I just completed a small skiff which I am super excited about. In this skiff contains a ZOIA Euroburo and a Mavis, and an extra mixer/output module. The Mavis was my very first gateway into the patching philosophy of modular and I still love it to this day (if I were to craft any large eurorack system, it would revolve around the Mavis). I've had the ZOIA pedal for awhile and have thoroughly enjoyed using its workflow, so adding the Euroburo was a cool way to integrate my love for ZOIA into my growing curiosity of analog modular systems. These two semi-modular units are ones I have good faith will be used together regularly, and it made sense for me to rack them together in their own case.

I posted a picture of my complete skiff in two different forum groups: one ZOIA users group and a general modular group. Most of the comments I got in the ZOIA group revolved around messages like "Looks like fun!" and "excited to hear it!" On the other hand, most of the initial comments I got in the modular group pretty much pointed out the fact that racking these semi-modular synths was a stupid idea, to just "Leave them in their own case." I admit I am over-exaggerating the contrast of the response of these groups, and I should add once I further explained some of my reasons for racking them most people started to understand. It occurred to me why my goal for this skiff was more easily understood from the ZOIA group: one of the more wide-spread tips modular users give to beginners is to leave semi-modulars in their own cases.

I am not saying that this tip is to be wiped from all the forums and never to be repeated again; I want to iterate that if you are trying to build a eurorack setup and you want to curate a specific set of modules, then this advice of keeping big chunky semi-modular synths out of your rack is a GREAT idea! What I am saying is that reasons exist in which racking these synths may be pretty handy. If you are trying to keep a setup mobile, having a single rack reduces setup time, and you save on outlet space too. If you use your semi-modular synth with other rack-able gear quite often, it would be real handy to have them live together in one easy space, easily within reach at all times. Both of these reasons come to mind when I think about the skiff I've made, as I planned it to be more of an expanded ZOIA than an "actual eurorack setup." These are the reasons that come to mind now, but I'm sure there are other reasons this could be a good idea for you and your setup.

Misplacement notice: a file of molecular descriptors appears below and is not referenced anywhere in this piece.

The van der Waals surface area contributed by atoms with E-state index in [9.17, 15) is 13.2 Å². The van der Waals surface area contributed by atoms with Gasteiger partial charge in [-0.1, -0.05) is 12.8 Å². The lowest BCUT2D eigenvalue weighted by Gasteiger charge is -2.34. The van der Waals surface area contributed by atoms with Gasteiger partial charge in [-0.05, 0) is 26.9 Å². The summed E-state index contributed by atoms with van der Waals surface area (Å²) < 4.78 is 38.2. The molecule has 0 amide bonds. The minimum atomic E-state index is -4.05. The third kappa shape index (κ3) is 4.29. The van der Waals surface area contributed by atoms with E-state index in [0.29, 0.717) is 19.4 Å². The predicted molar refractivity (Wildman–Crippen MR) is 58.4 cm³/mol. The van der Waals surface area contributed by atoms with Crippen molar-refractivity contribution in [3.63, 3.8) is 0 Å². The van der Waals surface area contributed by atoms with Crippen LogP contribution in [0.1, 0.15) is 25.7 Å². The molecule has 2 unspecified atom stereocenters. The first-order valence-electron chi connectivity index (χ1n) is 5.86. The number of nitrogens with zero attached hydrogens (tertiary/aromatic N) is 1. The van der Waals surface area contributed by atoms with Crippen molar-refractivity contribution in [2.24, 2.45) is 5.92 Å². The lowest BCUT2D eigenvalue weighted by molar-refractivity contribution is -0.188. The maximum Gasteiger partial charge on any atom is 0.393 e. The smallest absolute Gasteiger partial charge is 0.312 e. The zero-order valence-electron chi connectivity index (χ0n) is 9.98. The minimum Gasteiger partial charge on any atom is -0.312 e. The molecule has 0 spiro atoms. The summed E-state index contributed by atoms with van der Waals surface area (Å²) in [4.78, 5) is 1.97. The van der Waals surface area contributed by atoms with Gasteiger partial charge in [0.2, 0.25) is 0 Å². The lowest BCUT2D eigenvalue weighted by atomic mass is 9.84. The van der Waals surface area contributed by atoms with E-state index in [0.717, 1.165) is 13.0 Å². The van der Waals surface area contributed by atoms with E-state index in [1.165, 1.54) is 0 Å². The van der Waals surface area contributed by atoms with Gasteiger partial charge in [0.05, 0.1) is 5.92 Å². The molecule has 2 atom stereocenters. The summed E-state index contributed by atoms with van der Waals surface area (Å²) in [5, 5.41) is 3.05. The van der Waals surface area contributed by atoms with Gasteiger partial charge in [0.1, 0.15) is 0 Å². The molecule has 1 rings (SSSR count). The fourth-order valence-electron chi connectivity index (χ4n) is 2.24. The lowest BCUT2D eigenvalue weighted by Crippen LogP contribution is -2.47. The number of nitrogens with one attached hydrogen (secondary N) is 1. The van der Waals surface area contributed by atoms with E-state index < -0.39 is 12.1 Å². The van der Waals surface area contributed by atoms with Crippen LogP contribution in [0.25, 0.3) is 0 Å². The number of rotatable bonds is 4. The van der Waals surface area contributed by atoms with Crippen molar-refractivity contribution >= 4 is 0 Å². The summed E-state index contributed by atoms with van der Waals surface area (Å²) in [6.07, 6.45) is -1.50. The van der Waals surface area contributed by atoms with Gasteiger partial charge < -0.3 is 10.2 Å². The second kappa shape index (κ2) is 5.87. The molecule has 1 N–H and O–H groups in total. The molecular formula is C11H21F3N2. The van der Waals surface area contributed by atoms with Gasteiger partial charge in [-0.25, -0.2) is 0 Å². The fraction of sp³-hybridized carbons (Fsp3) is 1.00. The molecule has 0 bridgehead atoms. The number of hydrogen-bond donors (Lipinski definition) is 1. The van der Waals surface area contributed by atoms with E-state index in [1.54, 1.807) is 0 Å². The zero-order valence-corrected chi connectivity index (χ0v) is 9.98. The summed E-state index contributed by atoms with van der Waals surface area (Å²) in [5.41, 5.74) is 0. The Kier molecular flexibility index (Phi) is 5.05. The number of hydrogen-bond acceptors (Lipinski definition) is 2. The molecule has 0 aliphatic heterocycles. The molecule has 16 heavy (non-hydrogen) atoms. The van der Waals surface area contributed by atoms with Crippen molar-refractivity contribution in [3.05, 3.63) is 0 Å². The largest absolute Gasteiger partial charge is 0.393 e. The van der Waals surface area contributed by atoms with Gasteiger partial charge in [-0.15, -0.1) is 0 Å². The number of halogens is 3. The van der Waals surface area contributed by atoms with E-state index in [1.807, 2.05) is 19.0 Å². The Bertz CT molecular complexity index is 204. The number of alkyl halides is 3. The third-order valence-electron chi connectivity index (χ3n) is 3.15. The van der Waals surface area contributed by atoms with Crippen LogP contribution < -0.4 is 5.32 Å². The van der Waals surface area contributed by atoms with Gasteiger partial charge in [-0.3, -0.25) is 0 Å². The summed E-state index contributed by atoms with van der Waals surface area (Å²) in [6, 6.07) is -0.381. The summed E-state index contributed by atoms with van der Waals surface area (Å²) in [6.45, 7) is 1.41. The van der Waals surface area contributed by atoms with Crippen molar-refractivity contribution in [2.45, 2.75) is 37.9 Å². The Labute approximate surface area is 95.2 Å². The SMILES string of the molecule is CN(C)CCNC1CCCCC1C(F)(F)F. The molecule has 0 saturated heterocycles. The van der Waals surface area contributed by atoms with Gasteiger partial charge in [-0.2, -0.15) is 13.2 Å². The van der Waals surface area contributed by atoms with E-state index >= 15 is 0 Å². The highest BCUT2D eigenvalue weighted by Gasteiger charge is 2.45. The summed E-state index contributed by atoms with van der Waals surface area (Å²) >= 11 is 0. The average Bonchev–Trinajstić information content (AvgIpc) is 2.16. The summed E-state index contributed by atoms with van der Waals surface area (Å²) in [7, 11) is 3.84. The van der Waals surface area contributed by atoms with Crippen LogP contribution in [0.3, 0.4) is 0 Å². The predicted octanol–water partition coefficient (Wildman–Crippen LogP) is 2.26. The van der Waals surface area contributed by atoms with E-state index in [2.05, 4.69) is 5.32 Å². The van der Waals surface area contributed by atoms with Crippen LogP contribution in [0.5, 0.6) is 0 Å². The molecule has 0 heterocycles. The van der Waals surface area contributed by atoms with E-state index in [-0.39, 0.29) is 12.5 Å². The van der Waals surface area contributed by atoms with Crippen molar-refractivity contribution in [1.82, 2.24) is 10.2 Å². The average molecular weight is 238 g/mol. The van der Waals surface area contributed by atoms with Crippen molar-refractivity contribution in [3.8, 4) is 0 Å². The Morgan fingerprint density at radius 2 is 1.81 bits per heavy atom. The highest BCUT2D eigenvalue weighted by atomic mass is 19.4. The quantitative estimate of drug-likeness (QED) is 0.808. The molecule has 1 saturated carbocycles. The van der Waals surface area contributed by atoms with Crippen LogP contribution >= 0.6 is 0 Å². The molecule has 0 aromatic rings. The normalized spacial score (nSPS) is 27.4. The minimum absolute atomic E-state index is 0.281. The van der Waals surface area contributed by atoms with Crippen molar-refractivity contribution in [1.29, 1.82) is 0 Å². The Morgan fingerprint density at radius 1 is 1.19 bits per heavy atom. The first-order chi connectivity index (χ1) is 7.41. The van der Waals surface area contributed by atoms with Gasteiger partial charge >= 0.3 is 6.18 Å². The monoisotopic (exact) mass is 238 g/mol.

Being an instrumentalist primarily, I like to think of it in terms of a pedalboard. If I have a few pedals and a big multi-FX, I could set them all up separately on a gig (that's quite a long setup), or I could get a pedalboard for my loose pedals and have the multi-FX to the side (getting better), or get a bigger pedalboard to fit everything on one footprint (how convenient!). Essentially what I've done with my skiff is made a "Euroburo pedalboard," and perhaps that is what many of the ZOIA users understood from my post. I think there are pros and cons to each setup ranging from convenience to price and other factors, and there may be no right or wrong answers.

I guess the tl;dr to this would be this: have a PLAN! Have as clear of a goal in your mind about what you want out of an interface to create music. This not only helps your end product, but it also helps you filter what advice you find to be either helpful or empty. Context online can be downright difficult to articulate, but understanding your plan will clear much of that challenge up!

I would love to hear your thoughts on this matter. What did I miss? What should be elaborated upon?


I say they're welcome to boss you around on how to use and rack them as long as they buy them for you as well.